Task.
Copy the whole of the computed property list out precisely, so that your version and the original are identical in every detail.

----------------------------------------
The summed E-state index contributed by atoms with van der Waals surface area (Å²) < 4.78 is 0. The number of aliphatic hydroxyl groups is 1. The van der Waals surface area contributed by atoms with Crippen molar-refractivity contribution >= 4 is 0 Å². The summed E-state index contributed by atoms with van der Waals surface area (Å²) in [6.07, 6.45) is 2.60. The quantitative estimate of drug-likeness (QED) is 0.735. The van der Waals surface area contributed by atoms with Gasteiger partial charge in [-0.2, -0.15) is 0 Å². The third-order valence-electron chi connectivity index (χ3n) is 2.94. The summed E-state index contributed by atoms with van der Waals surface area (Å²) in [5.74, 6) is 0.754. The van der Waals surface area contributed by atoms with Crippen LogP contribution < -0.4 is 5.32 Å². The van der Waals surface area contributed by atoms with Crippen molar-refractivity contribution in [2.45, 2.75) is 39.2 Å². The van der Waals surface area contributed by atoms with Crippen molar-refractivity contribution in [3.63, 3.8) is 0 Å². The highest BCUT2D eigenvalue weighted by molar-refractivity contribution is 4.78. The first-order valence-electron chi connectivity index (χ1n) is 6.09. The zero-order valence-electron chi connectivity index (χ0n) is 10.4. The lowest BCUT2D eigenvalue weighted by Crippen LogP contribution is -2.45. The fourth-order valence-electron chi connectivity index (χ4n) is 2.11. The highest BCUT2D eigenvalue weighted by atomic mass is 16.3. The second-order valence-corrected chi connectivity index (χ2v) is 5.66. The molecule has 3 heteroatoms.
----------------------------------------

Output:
The summed E-state index contributed by atoms with van der Waals surface area (Å²) < 4.78 is 0. The number of aliphatic hydroxyl groups is 1. The van der Waals surface area contributed by atoms with Crippen molar-refractivity contribution >= 4 is 0 Å². The summed E-state index contributed by atoms with van der Waals surface area (Å²) in [6.07, 6.45) is 2.60. The quantitative estimate of drug-likeness (QED) is 0.735. The van der Waals surface area contributed by atoms with Gasteiger partial charge in [-0.2, -0.15) is 0 Å². The third-order valence-electron chi connectivity index (χ3n) is 2.94. The summed E-state index contributed by atoms with van der Waals surface area (Å²) in [5.74, 6) is 0.754. The van der Waals surface area contributed by atoms with Crippen LogP contribution < -0.4 is 5.32 Å². The van der Waals surface area contributed by atoms with Crippen molar-refractivity contribution in [2.45, 2.75) is 39.2 Å². The van der Waals surface area contributed by atoms with Crippen molar-refractivity contribution in [3.63, 3.8) is 0 Å². The highest BCUT2D eigenvalue weighted by molar-refractivity contribution is 4.78. The first-order valence-electron chi connectivity index (χ1n) is 6.09. The zero-order valence-electron chi connectivity index (χ0n) is 10.4. The lowest BCUT2D eigenvalue weighted by Crippen LogP contribution is -2.45. The fourth-order valence-electron chi connectivity index (χ4n) is 2.11. The highest BCUT2D eigenvalue weighted by atomic mass is 16.3. The second-order valence-corrected chi connectivity index (χ2v) is 5.66. The molecule has 3 heteroatoms.